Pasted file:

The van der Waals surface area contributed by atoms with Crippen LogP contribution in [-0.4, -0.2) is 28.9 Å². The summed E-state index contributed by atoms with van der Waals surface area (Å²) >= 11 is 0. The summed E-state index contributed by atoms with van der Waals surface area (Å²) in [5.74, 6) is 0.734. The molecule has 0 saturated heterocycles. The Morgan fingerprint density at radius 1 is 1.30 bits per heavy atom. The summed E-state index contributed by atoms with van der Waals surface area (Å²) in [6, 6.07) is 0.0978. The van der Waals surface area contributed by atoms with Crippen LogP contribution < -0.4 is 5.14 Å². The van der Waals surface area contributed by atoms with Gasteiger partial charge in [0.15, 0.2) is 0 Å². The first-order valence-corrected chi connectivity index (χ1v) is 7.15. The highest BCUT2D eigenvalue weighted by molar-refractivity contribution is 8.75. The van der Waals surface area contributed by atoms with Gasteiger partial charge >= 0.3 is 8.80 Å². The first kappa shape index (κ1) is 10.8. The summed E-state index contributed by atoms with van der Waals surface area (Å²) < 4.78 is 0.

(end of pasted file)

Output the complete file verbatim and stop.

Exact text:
The van der Waals surface area contributed by atoms with Crippen LogP contribution in [-0.4, -0.2) is 28.9 Å². The summed E-state index contributed by atoms with van der Waals surface area (Å²) >= 11 is 0. The summed E-state index contributed by atoms with van der Waals surface area (Å²) in [5.74, 6) is 0.734. The molecule has 0 saturated heterocycles. The Morgan fingerprint density at radius 1 is 1.30 bits per heavy atom. The summed E-state index contributed by atoms with van der Waals surface area (Å²) in [6, 6.07) is 0.0978. The van der Waals surface area contributed by atoms with Crippen LogP contribution < -0.4 is 5.14 Å². The van der Waals surface area contributed by atoms with Gasteiger partial charge in [0.15, 0.2) is 0 Å². The first-order valence-corrected chi connectivity index (χ1v) is 7.15. The highest BCUT2D eigenvalue weighted by molar-refractivity contribution is 8.75. The van der Waals surface area contributed by atoms with Gasteiger partial charge >= 0.3 is 8.80 Å². The first kappa shape index (κ1) is 10.8. The summed E-state index contributed by atoms with van der Waals surface area (Å²) < 4.78 is 0.